Look over your past birthday and holiday wishlists.
Anyone have Authenticity on theirs?
It’s not a request that has come up at our house. Nonetheless, it was an unexpected gift that our teenager got this year.
Our son has always been shy about making requests and receiving gifts. He is timid about receiving presents, asking for an extra serving of food, or getting help on a project. In his mind there lives a thought: “Humility makes me likeable.”
Does this resonate with anyone you know?
What does an inability to receive have anything to do with authenticity and a father’s confession?
Let me explain: Our son’s 14th birthday was particularly awkward this year. As the day came to a close, my hubby remarked that he had noticed our son’s discomfort, yet again, with regards to receiving and acknowledging gifts.
Instead of elaborating on our son’s “issues,” he did something very different.
My husband took responsibility for participating in the creation of our son’s thought pattern. This is what my husband said:
I realize why you do the things you do, and I want to take responsibility for what I may have contributed to your way of thinking.
When we found out that you were going to be born, I didn’t have a job and I freaked out, not knowing how I would be able to provide. I recognize that at that early stage, I was energetically influencing you and your thoughts, even before you were born.
Until you were about six years old, I worked and went to graduate school full time. Though we had a house, food and plenty of things to make your childhood amazing, you were a sensitive child and realized that asking for anything beyond what we provided was like asking for the moon. So you never asked, because you didn’t want us to feel badly that we couldn’t give you the moon.
Since then it has served you to pretend that you don’t want things. You were the humble one. The one who could figure things out, or go without.
You felt uncomfortable when people offered and gave you things, because in your mind this was inconvenient for them and you certainly didn’t want to be the cause of people’s inconvenience.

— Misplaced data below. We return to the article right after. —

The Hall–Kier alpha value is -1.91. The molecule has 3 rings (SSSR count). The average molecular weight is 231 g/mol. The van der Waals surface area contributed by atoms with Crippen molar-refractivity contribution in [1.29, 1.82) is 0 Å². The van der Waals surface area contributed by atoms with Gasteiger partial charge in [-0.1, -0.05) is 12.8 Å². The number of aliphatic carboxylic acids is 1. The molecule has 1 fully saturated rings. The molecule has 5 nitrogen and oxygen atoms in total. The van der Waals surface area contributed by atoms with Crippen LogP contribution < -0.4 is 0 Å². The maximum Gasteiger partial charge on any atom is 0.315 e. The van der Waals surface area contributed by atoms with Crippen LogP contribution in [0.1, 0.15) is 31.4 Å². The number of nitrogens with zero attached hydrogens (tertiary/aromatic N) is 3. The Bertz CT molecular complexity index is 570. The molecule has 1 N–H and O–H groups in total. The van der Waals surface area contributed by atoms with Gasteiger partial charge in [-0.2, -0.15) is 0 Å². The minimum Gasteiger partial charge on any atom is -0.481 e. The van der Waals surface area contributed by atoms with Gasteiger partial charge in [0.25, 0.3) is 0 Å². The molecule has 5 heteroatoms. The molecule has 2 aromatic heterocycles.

I am sorry that my thoughts, my stress and my attitude toward life (when you were little) affect who you are today.
Someone say “Boom.”
This honest confession burst some kind of bubble in our often reticent son, allowing him to access the very core of a thought pattern that he held to be his truth, perhaps since birth. Unconsciously.
What ensued was one of the sincerest and most heartfelt conversations that I have ever witnessed between a father and son. A conversation during which our son clearly stated that his inability to request and receive things was not congruent with his true thoughts, dreams and desires, but he was afraid to voice them.
What insights did our son gain that last night of his 14th year on earth?
In an effort to be humble, to be likable, to be lovable, to be acceptable, he did things that were inauthentic to his true self.
But inauthenticity does not make people humble, likeable, loveable or acceptable.
In recognizing his incongruent thought pattern, he suddenly was faced with a choice—
- To continue on the same way, opposing his true feelings (in the land of fake-humility).
- To move into a new reality. Authenticity.
With slightly watery eyes, it was clear which road he wanted to choose.
Overflowing with love and pride (the humble kind), we suggested ways in which he could clear that old thought pattern.
Together we found a new thought (mantra) that could replace the old one. Repeating it for three weeks a few times a day, especially when he felt the old thoughts and feelings popped into his mind, is a way of re-training the mind to a new truth.
His two new sentence were:
I am in the process of openly receiving.
I am true to myself.
In conclusion we agreed that, “The gift of authenticity is worth more than a thousand new iPhones, headphones, motorcycles, or any other possession. Authenticity is a gift that keeps giving.”
I triple dog dared him to tell the next person who asks “what did you get for your birthday?” to reply “authenticity”.
A few minutes later the phone rang. Much to the surprise of the listener he fulfilled his dare, with a huge smile on his face.
Will authenticity be on your wish list this year?
Love elephant and want to go steady?
Apprentice Editor: Karissa Kneeland / Editor: Renée Picard
Photo: Sabo Tage at Pixoto